These thoughts were especially prominent in my mind when I found the latest videos from the estimable First Thursday Band — led by pianist Ray Skjelbred — at the New Orleans Creole Restaurant in Seattle, Washington . . . on September 6, 2012.  The other members of the FTB are drummer Mike Daughterty, skilled at roll play; bassist Dave Brown, whose beat can’t be beat; multi-instrumentalist Steve Wright.  Some of the tunes you will see and hear below — by virtue of jazz instrumentalists playing them memorably — have become “jazz classics.”  But they were all popular tunes, premiered in vaudeville, Broadway musicals, the movies, around the parlor piano.

The ambiance here is so reminiscent of an otherwise unknown Chicago club, circa 1934, with the good guys having the time of their life playing requests and songs they like.  Close your eyes and you’ll hear not only Wright, Brown, Daugherty, and Skjelbred, but Frank Melrose, Earl Hines, Alex Hill, Zinky Cohn; Guy Kelly, Jimmie Noone, Frank Teschmacher, Wellman Braud, Milt Hinton, Zutty Singleton, Sidney Catlett — the list of happily approving ghosts is very long.

I begin this history / music theory lesson with Wayne King’s theme song — in the wrong hands, as soggy as uncooked French toast, but here snappy and sweet:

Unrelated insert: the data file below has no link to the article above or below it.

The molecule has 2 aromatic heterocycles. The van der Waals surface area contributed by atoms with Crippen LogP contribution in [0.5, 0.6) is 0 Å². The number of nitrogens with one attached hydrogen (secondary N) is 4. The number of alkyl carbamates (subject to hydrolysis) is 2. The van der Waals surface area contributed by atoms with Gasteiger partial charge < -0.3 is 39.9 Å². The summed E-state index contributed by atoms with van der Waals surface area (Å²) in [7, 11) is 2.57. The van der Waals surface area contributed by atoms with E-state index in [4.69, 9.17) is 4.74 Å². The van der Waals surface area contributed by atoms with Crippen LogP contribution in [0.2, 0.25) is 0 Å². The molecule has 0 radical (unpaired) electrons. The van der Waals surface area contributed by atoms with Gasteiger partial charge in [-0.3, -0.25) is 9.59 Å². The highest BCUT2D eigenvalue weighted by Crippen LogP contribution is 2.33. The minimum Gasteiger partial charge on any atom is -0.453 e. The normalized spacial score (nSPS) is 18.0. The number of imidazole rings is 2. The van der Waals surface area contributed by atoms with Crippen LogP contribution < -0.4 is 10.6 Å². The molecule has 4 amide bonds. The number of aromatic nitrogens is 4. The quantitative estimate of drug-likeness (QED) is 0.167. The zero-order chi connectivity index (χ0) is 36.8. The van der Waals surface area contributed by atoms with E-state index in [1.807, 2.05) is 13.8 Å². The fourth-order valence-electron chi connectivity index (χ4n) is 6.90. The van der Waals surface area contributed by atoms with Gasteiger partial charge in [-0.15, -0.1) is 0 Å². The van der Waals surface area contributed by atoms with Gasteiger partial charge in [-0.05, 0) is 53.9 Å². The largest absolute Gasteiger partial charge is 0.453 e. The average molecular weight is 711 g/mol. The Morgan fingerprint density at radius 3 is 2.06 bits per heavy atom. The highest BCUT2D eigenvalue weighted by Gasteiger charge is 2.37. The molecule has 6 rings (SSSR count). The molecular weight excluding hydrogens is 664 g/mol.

THE WALTZ YOU SAVED FOR ME :

Richard Whiting’s SHE’S FUNNY THAT WAY, which had a life long before John Hammond handed it to Billie Holiday:

A zippy Harry Barris song from the film extravaganza THE KING OF JAZZ — in our century, adopted as music for penguins — HAPPY FEET (with the verse — and then Skjelbred leaps in like a man possessed):

Isham Jones’ pretty, mournful WHAT’S THE USE? (with a rhythm section that won’t quit):

And from 1919, one of those songs suggesting that happiness could be conveyed by facial expressions, in fact, by loving SMILES:

Purists, begone!  Visit here to see more.

May your happiness increase.

SO SWEET: THE FIRST THURSDAY BAND (Feb. 2, 2012)

More from the First Thursday Band — a small hot jazz ensemble that appears on a particular day at the New Orleans Restaurant in Seattle, Washington.  They are Steve Wright on reeds and cornet; Ray Skjelbred, piano; Dave Brown, string bass;  Mike Daugherty, drums.  Each member of the band occasionally takes a casual but expert vocal, and these four players swing as soloists — and, even better, as an ensemble.  Here are a few selections from their their Thursday date of 2.2.12 — a harmonious-looking date in itself.

A song I love deeply — could it be from hearing Louis, Bobby, Joe Thomas, Jack Teagarden, and others perform it? — HOME.  And this version perfectly balances Sweet and Hot:

SO SWEET comes from Jimmie Noone, and the title describes it perfectly:

Disorientation and perhaps even homelessness never swung so hard or sounded so good as in SONG OF THE WANDERER:

MOANIN’ should be a depressing exercise, but this performance is quite uplifting:

One of my favorite tunes — which other Thirties cowboy number has ties to Red Allen, J.C. Higginbotham, and a doomed Bob Hoskins?  Take another one, Mike!  ROLL ALONG, PRAIRIE MOON: